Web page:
3 Important Real-Life Lessons JK Rowling's 'Harry Potter' Fantasy Taught Me
I recently embarked on a weekend trip to London. If you have never been, I would highly, highly recommend going. It’s a beautiful city, full of amazing sights.
Shop on Oxford Street, see the style in Camden Town, have tea and scones in cute little English cafes and take in the sights at the fountain in Trafalgar Square.
Potential itinerary items in London are endless. However, the highlight of the entire trip was the Warner Bros. Studio Tour, The Making of Harry Potter. It encapsulated my entire childhood in one building.
I stood in the Great Hall, outside of 4 Privet Drive, inside the Knight Bus, drank butterbeer, sat in Hagrid's motorbike and in the Weasley's Flying Ford Anglia, walked down Diagon Alley and bought puking pastilles!
I watched the making of the movie, as told by Harry (Daniel Radcliffe), Hermione (Emma Watson) and Ron (Rupert Grint) and was directed by Draco (Tom Felton, on an audio digital device) around the tour.
I saw the suits and gowns from the Yule Ball, the inside of the Weasley's Burrow, the Gryffindor Common Room, the hair and makeup sets and Professor Umbridge's office.
I saw the Ministry of Magic's fountain statue, the making of Dobby, a magnificent model of Hogwarts and its grounds and Harry's cupboard under the stairs. The most amazing part of it all was that none of this would have ever existed without one lady’s amazing imagination: JK Rowling.
I cannot imagine life without Harry Potter. While that might sound crazy, I re-read the books every few years just for fun, and to be honest, it's my go-to hangover movie.
It’s terrifying to think that had Rowling never put pen to paper, this world, these characters and this magic would have remained in her imagination and never been shared with anyone.
This is why JK Rowling is the best person in the world. Not only has she done more for literacy than anyone else in Gen-Y, she is also the first ever self-made billionaire author and has successfully fashioned a worldwide empire for the franchise.
She created a whole new world, in which children from all corners of the Earth found solace, excitement, comfort, imagination and magic.
With more than 400 million books in 69 different languages across 200 countries, Rowling has truly captured the hearts and imaginations of young and old alike and opened their eyes to a world of mystical stories.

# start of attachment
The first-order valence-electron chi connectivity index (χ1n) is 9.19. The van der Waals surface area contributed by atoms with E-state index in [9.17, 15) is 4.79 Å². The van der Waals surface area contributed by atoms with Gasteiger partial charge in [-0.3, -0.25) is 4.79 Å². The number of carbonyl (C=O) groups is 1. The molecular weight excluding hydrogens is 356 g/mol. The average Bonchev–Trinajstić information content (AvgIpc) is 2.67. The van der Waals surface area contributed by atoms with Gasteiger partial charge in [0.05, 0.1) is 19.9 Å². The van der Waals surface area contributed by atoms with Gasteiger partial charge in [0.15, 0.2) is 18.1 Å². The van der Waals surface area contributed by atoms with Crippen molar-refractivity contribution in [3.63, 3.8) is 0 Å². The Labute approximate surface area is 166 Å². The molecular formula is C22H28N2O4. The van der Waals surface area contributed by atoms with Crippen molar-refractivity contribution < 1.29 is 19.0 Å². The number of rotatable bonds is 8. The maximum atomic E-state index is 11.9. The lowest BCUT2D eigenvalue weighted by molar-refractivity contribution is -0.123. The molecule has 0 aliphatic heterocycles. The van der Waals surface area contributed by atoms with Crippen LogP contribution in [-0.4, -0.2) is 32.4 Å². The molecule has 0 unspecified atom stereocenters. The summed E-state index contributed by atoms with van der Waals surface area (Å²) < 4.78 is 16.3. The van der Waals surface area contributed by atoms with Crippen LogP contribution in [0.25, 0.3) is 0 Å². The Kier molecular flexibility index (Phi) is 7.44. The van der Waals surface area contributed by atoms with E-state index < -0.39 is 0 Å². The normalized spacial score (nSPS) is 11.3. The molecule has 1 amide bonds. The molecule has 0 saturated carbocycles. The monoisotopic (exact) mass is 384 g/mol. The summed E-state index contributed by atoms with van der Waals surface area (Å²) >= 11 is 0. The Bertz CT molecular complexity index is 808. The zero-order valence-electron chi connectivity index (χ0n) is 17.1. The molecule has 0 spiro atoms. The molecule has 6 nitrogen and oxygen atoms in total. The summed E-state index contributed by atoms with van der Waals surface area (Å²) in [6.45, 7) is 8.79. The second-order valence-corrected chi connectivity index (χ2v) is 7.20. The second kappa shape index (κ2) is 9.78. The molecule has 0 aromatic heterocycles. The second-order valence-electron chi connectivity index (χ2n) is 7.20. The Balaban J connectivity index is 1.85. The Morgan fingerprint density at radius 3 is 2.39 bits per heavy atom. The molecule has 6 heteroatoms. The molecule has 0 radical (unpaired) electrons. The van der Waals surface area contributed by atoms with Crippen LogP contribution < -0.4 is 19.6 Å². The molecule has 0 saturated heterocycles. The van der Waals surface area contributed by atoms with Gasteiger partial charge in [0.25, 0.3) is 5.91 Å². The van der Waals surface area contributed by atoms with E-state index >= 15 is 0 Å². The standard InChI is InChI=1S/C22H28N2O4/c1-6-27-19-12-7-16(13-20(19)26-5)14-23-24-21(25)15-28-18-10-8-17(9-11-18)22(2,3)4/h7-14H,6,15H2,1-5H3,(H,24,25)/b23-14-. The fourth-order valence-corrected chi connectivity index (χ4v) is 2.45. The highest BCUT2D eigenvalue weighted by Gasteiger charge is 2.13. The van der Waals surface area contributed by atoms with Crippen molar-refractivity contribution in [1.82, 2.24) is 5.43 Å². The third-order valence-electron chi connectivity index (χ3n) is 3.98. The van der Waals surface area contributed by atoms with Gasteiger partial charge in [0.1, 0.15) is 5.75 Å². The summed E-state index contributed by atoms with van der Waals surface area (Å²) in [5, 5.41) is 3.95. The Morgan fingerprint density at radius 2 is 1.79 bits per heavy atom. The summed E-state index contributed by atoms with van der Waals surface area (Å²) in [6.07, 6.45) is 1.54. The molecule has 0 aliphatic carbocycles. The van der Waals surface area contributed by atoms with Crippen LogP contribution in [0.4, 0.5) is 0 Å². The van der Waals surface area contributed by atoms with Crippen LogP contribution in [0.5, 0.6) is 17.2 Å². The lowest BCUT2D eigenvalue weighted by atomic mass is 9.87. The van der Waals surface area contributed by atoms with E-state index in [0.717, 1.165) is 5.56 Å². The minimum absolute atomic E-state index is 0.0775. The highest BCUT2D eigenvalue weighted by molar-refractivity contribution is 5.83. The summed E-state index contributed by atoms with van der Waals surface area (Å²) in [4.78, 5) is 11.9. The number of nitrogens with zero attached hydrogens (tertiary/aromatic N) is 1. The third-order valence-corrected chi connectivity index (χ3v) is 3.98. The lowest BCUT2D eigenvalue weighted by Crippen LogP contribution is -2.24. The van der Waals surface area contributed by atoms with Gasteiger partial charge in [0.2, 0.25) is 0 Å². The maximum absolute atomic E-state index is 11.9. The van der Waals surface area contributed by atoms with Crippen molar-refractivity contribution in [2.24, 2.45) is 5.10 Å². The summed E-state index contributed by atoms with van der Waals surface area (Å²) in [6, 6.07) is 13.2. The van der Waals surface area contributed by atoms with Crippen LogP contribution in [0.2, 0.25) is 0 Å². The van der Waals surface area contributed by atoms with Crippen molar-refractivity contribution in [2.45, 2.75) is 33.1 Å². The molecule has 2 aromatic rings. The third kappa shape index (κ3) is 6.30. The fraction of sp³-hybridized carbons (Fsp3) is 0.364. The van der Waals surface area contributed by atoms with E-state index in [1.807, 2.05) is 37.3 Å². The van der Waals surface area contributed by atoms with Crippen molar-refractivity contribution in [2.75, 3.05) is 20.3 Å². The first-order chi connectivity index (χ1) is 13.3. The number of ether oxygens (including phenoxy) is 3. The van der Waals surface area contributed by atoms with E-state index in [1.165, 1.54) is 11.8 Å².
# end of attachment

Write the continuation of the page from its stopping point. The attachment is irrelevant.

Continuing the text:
With this in mind, here are the three most important things that JK Rowling has taught our generation:
I've failed over and over and over again in my life. And that is why I succeed. - Michael Jordan
Echoing the sentiments of MJ, JK believes that we don't talk enough about failure. Think about it: All we ever hear are success stories; how someone climbed to the top or how well a celebrity is doing. Nobody ever talks about his or her failures.
JK believes that some of us are so afraid to fail that we are in straight jackets of our own making. We cannot possibly reach our full potential if we fear that we will fail. Is it not the ability to resist or use failure that often leads to the greatest successes? Well, it was for Rowling.
Initially, 12 publishers turned down the Harry Potter books, but the 13th publisher was so enthralled by the story that an agreement was struck immediately. Now, ask yourself this: Would you have kept going after 12 failures? Never give up.
2. Rock Bottom
Rock bottom became the solid foundations upon which I rebuilt my life. - JK Rowling
Did you know that JK Rowling suffered from clinical depression after her mother’s death? And that she lived in hand-to-mouth poverty by the age of 25, with a small baby?
This was what Rowling describes as her rock bottom. She explains that her bout with clinical depression represents one of the most tumultuous times in her life, in which the absence of feeling occupied her days.
She felt no hope to ever better, no sadness, no happiness, no relief and no emotion at all -- just hollowness and emptiness. It was this bout of depression that inspired the creation of the dementors: demons who sucked the life and soul out of someone.
Where is the lesson here, you might ask? Rowling is not romanticizing her rock bottom, but acknowledging it and liberating herself from it.
Adopt this "What have I got to lose?" attitude and incorporate it into your everyday life. Seize every opportunity because why not? Ultimately, no matter the outcome, you are guaranteed a new experience and will learn something about yourself that you may never have known.
Isn't that what life is all about? You will never know until adversity tests you. Such knowledge is a true gift.
It's fair to infer that without love, the books would not be what they are today. The books follow Harry as he comes to terms with his parents’ death, which mirrors Rowling's experience with coming to terms with her own mother’s death.
So, love every day; love your life, your friends, your family and more. Thank you, JK Rowling, for making magic a reality and our reality magic.
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